Some side-effects are common, so it’s not a surprise if they come up with the medicine you monitor. But they can also imply an increase in their occurrence. Some side-effects have been recognized decades ago, but lack recent literature on them.

That’s why additional checkups are so relevant for understanding the context of a drug and for composing a compliant report. And that’s why your knowledge and medical judgment are so important in literature monitoring.

Mark cases to stand out

Bold them, paint them red or in a neon color you cannot miss. Keep in mind that the QC will have to check each and every case you find, so make sure that they are hard to miss.

Classify cases for a more efficient report composition

Is it a case? Is it a study? Is it a meta-analysis? If it is a study, then what kind of study? Comparative, non-clinical? Was there an ADR? Sometimes the deadline is too tight to get deeper into a literature finding and you list it simply as a “Study”.

Keep in mind that if you take the time to identify the type of study, you’ll be able to speed up the writing process by helping the writer identify the information he can extract from each study. It can also point out the relevancy of a specific finding. To make classification of studies easier, take a look at our checklists.

Double check everything you do

You might do everything meticulously the first time around. However, even if you weed through the results with complete care, you should still do another run through. No matter how much extra time it takes, always be sure nothing important is left out.

Comment

Keep in mind that the findings you draw out will be used in report writing. To make it easier for the medical writer to compose them, attach commentary to each finding. By doing so, you help increase the workflow as the person you hand the findings over won’t need to figure them out from scratch. In Sympto®, you can leave comments for yourself or your colleagues any time you enter a literature finding.

Is deciding what to include still fuzzy?

Alongside a well-organized approach, the key factor for bullet-proof literature screening is your medical judgment.

Building your medical judgment takes practice, and a lot of learning. But if you put an extra effort to educate yourself, you will get the hang of literature searches faster. The more you investigate, the clearer it will be. The best way to work on it is to:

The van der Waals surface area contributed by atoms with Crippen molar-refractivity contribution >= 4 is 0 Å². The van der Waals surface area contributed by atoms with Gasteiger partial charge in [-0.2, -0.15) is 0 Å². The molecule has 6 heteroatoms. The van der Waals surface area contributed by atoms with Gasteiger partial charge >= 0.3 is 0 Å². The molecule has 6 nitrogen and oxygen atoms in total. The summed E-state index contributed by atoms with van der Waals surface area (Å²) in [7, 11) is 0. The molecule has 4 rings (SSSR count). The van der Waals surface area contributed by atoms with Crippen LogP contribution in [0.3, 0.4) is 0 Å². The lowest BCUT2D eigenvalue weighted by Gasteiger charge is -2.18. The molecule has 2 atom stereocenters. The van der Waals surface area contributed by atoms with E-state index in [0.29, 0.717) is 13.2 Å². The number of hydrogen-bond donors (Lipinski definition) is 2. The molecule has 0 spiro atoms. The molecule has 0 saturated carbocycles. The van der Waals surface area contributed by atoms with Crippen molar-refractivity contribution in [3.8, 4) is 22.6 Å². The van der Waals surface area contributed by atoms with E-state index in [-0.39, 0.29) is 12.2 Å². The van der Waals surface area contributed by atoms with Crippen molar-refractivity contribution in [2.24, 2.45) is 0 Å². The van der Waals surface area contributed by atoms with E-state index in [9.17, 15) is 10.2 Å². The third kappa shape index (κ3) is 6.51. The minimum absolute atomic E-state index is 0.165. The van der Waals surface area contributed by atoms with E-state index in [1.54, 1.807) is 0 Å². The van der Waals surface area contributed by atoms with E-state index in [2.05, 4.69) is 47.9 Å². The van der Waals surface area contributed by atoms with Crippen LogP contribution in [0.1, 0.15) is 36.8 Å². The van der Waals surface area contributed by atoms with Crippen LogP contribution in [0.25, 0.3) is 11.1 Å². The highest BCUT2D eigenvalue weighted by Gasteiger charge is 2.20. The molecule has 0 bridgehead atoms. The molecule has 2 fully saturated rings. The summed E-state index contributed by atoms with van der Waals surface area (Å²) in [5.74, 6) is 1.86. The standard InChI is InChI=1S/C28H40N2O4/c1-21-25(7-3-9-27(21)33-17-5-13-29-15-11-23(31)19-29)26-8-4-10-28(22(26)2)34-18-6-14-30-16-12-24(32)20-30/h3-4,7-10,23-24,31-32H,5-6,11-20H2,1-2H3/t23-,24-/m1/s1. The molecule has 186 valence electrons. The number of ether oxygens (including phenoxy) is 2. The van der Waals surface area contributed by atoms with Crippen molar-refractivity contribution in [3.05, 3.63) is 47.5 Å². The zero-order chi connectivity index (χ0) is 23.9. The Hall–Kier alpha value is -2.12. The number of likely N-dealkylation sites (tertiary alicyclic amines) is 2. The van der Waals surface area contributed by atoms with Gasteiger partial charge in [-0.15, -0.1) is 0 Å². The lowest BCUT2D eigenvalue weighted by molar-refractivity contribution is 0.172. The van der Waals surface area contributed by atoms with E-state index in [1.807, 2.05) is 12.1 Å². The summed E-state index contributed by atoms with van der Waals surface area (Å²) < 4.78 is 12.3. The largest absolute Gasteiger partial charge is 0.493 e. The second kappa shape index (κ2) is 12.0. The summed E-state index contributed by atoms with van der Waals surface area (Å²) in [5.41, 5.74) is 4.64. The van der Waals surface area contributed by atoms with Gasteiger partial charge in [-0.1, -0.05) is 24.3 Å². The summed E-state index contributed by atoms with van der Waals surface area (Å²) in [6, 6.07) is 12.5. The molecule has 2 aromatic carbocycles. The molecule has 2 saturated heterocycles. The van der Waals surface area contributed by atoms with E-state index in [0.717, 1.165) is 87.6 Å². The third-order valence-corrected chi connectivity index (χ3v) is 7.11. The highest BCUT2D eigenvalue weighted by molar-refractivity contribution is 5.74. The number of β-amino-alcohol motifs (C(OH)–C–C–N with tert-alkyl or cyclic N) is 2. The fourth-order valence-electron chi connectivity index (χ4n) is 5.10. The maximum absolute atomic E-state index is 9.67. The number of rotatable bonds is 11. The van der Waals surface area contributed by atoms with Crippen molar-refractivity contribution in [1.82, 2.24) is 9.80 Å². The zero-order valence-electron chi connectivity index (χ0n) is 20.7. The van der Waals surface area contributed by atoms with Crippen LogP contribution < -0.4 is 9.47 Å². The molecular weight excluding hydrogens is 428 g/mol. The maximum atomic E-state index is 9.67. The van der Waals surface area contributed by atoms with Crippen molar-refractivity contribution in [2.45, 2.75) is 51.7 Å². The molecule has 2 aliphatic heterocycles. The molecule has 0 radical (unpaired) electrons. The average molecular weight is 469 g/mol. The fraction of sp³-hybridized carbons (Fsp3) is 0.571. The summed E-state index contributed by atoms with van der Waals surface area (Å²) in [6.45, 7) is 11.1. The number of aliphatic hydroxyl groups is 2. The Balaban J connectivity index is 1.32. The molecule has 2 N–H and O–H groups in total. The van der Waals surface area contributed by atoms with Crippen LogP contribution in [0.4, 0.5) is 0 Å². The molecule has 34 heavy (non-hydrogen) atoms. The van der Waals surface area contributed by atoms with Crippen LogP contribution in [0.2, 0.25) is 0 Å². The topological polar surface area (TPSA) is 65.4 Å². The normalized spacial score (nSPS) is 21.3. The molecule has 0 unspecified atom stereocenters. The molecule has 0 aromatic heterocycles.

Regularly read pages of regulatory authorities

Regulations are always changing, and PV is a discipline where new information are constantly emerging. Read the pages of global regulatory authorities, EMA, FDA, and your local regulatory authority to hone your knowledge and abilities.

Read through RSS that arrive at your company

If your company has a subscription to any RSS, be sure to read them as they come out. Discuss them with your colleagues, especially if there are any new advice you can use.

Read old PSURs

Reading PSURs is the best way to learn literature monitoring. Check out their Literature sections to read what findings were deemed relevant, and you could get more ideas for keyword combinations

Collaborate on PSUR writing

If you have a feeling of what is important for a specific PSUR segment, point it out in a comment or communicate it to others in your team in any way you can. Compare insights and information for greater understanding and easier workflows.

We’ve established that PubMed is one of the biggest and most commonly used databases in pharmacovigilance. However, there are many other databases out there. Most are local and highly specialized. How to build a search strategy for these databases? Find out in our next article.

Want to know more about this topic or about Sympto®?

We invite you to connect with us or download our study checklists to make your literature screening easier.